Argued: June 5, 2014.
Appeal from the United States District Court for the Northern District of Illinois, Eastern Division. No. 1:12-cv-02591 -- Thomas M. Durkin, Judge.
For Kenneth Marshall, Plaintiff - Appellant: Kenneth N. Flaxman, Attorney, Chicago, IL.
For City of Chicago, Brandon Smith, Raymond Wilke, Defendants - Appellees: Stephen G. Collins, Attorney, City of Chicago Law Department, Appeals Division, Chicago, IL.
Before WOOD, Chief Judge, and EASTERBROOK and KANNE, Circuit Judges.
Kanne, Circuit Judge.
On April 8, 2010, Chicago police officers executing a search warrant on a south side residence discovered a shotgun in one of the bedrooms. Earlier, plaintiff Kenneth Marshall, who was present in the residence, had suggested that the bedroom was his. Marshall is a convicted felon. Accordingly, the officers placed him under arrest and took him into custody on the theory that he constructively possessed a firearm while it was unlawful for him to do so. In this 42 U.S.C. § 1983 action, Marshall sued the City of Chicago and the law enforcement officers involved in his arrest for damages on the theory that the arrest was not supported by probable cause.
The matter proceeded to trial, and a jury returned a verdict in favor of the defendants. Marshall appeals, challenging two aspects of the jury selection process. First, Marshall argues that the district court abused its discretion by denying his motion to excuse a prospective juror for cause on the grounds that she held a prior belief concerning the possession of firearms by convicted felons, which Marshall believed made her unfit to serve. Second, Marshall argues that the district court erred by refusing to agree to an ad hoc alteration of the parties' agreed-upon jury selection procedures for the express purpose of ensuring that the petit jury would include jurors of a certain race. Both of Marshall's arguments are meritless, and we affirm the judgment of the district court.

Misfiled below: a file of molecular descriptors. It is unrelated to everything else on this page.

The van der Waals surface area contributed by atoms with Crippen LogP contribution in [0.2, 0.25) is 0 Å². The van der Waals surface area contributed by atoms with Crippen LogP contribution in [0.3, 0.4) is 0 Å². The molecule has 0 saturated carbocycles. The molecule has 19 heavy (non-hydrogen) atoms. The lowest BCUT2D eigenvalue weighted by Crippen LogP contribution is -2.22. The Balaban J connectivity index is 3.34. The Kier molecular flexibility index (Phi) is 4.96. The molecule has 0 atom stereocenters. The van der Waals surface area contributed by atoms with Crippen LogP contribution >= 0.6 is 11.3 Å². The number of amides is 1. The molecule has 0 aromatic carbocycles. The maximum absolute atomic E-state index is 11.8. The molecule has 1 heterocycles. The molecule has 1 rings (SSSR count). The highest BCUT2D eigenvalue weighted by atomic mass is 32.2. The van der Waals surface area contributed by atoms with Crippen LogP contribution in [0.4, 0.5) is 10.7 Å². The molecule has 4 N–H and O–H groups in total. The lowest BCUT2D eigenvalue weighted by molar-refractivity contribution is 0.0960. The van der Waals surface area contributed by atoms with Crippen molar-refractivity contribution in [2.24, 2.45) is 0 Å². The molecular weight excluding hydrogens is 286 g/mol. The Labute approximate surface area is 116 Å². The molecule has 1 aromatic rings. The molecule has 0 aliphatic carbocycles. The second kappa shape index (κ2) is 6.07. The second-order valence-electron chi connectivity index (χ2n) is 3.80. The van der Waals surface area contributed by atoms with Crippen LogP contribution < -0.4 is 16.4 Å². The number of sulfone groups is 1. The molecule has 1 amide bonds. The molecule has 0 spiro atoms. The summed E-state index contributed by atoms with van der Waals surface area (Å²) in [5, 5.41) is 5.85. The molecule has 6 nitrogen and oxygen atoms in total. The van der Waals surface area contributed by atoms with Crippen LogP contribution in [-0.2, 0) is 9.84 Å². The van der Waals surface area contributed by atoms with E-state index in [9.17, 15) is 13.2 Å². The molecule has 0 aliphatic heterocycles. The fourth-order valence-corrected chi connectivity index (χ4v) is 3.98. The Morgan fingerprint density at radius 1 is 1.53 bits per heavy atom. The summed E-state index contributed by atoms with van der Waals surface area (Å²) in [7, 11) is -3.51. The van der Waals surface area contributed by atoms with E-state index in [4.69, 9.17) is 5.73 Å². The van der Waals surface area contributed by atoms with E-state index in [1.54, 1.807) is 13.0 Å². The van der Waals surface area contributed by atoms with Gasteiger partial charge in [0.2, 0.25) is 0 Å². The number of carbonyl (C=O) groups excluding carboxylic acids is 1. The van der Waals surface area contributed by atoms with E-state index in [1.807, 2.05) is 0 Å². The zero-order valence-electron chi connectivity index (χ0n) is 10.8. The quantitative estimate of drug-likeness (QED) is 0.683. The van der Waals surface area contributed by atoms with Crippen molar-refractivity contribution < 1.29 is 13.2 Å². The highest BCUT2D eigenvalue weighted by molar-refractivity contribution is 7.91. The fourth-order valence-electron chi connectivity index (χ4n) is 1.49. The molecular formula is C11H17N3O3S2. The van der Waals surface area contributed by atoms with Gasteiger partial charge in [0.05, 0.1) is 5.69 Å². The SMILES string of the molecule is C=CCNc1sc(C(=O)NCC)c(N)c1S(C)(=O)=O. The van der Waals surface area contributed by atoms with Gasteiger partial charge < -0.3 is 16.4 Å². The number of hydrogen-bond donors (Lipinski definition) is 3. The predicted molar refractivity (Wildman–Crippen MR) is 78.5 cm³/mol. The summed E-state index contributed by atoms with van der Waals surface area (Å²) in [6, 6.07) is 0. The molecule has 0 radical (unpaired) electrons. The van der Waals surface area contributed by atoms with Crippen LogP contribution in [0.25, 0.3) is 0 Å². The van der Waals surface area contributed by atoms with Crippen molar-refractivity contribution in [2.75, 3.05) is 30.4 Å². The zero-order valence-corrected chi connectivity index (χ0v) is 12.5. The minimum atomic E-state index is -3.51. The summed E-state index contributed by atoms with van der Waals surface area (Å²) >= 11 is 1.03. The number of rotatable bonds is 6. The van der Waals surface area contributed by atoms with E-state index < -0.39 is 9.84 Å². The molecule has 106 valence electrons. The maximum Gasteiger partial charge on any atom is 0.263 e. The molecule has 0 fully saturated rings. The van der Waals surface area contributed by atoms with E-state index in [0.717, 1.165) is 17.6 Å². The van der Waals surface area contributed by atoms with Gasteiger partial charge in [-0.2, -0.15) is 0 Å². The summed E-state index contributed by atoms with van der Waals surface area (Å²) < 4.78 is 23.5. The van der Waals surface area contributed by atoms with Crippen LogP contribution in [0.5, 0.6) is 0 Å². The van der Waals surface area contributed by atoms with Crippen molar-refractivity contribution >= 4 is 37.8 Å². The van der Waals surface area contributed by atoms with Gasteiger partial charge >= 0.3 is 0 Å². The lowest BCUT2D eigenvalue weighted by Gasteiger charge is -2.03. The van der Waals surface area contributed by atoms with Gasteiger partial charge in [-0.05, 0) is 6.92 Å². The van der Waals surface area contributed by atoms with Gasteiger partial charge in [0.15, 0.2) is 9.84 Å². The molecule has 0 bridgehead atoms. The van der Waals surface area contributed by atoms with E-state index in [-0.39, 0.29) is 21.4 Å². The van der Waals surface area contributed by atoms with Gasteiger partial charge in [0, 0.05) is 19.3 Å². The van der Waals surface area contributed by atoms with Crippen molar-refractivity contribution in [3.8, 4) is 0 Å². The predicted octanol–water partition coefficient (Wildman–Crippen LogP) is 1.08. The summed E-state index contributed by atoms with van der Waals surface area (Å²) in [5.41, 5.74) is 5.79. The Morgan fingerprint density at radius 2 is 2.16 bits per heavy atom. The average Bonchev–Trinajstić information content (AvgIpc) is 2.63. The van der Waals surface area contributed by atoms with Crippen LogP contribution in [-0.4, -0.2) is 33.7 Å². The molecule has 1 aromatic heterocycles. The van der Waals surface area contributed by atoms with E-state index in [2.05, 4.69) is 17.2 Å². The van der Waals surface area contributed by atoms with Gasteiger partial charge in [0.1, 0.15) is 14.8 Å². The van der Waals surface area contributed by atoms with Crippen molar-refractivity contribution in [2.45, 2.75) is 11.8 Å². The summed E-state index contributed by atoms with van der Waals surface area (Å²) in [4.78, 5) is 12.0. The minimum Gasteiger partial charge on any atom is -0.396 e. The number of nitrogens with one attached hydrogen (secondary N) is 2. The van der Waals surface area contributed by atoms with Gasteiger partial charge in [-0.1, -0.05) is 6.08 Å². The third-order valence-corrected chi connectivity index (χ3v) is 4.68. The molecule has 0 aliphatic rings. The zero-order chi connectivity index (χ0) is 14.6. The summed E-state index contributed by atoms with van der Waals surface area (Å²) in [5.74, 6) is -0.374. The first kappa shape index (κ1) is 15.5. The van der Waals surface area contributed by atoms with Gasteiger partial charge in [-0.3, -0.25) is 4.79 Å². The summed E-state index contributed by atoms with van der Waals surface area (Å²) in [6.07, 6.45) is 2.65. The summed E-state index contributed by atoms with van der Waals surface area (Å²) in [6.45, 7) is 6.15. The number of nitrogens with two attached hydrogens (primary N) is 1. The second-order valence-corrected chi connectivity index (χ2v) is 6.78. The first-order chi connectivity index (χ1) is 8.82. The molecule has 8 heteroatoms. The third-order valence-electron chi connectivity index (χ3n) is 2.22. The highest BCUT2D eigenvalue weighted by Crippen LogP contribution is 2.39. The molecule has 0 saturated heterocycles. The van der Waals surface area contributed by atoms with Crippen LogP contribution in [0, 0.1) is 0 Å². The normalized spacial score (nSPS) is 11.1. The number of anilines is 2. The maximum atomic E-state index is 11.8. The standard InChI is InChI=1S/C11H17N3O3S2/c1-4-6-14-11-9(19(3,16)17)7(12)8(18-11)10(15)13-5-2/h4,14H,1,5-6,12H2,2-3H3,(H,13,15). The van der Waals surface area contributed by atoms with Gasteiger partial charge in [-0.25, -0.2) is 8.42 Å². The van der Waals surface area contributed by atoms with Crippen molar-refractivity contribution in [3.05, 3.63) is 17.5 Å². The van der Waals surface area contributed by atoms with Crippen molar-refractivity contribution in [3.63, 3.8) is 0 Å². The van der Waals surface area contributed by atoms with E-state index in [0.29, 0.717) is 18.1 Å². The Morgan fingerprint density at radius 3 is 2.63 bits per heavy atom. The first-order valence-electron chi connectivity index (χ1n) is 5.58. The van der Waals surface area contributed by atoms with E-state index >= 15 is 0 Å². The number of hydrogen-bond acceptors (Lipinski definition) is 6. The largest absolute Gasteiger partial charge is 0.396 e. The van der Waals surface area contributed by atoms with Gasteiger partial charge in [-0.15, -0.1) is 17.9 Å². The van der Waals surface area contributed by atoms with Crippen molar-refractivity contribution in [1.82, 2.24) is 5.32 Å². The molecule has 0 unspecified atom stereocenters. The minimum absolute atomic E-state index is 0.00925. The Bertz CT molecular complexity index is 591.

Marshall's first argument concerns the district court's denial of his motion to excuse a prospective juror for cause. A fair trial requires an impartial trial of fact: a jury capable and willing to decide the case solely on the evidence before it. McDonough Power Equipment, Inc. v. Greenwood, 464 U.S. 548, 554, 104 S.Ct. 845, 78 L.Ed.2d 663 (1984). Accordingly, the voir dire process aims to weed out jurors who hold personal biases so strong that their ability to act as a neutral arbiter is compromised. Id. If a prospective juror's responses to voir dire questioning reveal a bias so strongly as to convince the judge that the juror cannot render impartial jury service, the judge should dismiss the juror for cause. United States v. Brodnicki, 516 F.3d 570, 574 (7th Cir. 2008).
That said, prospective jurors regularly come to voir dire carrying a host of preconceptions about what the law does and ...